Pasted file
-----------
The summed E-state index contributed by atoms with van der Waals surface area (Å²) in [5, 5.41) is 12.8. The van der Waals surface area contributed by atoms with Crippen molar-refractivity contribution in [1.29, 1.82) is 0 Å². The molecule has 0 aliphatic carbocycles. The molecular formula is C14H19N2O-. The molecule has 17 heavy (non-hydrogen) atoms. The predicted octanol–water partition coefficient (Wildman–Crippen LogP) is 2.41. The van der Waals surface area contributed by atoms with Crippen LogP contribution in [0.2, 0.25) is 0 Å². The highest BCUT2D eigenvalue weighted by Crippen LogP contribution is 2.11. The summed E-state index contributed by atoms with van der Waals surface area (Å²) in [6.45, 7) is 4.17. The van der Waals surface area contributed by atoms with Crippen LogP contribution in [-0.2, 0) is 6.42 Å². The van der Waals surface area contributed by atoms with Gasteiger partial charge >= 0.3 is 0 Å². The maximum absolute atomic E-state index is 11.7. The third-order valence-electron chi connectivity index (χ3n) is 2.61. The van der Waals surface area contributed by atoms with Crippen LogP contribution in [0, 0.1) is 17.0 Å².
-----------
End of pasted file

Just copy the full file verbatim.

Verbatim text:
The summed E-state index contributed by atoms with van der Waals surface area (Å²) in [5, 5.41) is 12.8. The van der Waals surface area contributed by atoms with Crippen molar-refractivity contribution in [1.29, 1.82) is 0 Å². The molecule has 0 aliphatic carbocycles. The molecular formula is C14H19N2O-. The molecule has 17 heavy (non-hydrogen) atoms. The predicted octanol–water partition coefficient (Wildman–Crippen LogP) is 2.41. The van der Waals surface area contributed by atoms with Crippen LogP contribution in [0.2, 0.25) is 0 Å². The highest BCUT2D eigenvalue weighted by Crippen LogP contribution is 2.11. The summed E-state index contributed by atoms with van der Waals surface area (Å²) in [6.45, 7) is 4.17. The van der Waals surface area contributed by atoms with Crippen LogP contribution in [-0.2, 0) is 6.42 Å². The van der Waals surface area contributed by atoms with Gasteiger partial charge >= 0.3 is 0 Å². The maximum absolute atomic E-state index is 11.7. The third-order valence-electron chi connectivity index (χ3n) is 2.61. The van der Waals surface area contributed by atoms with Crippen LogP contribution in [0, 0.1) is 17.0 Å².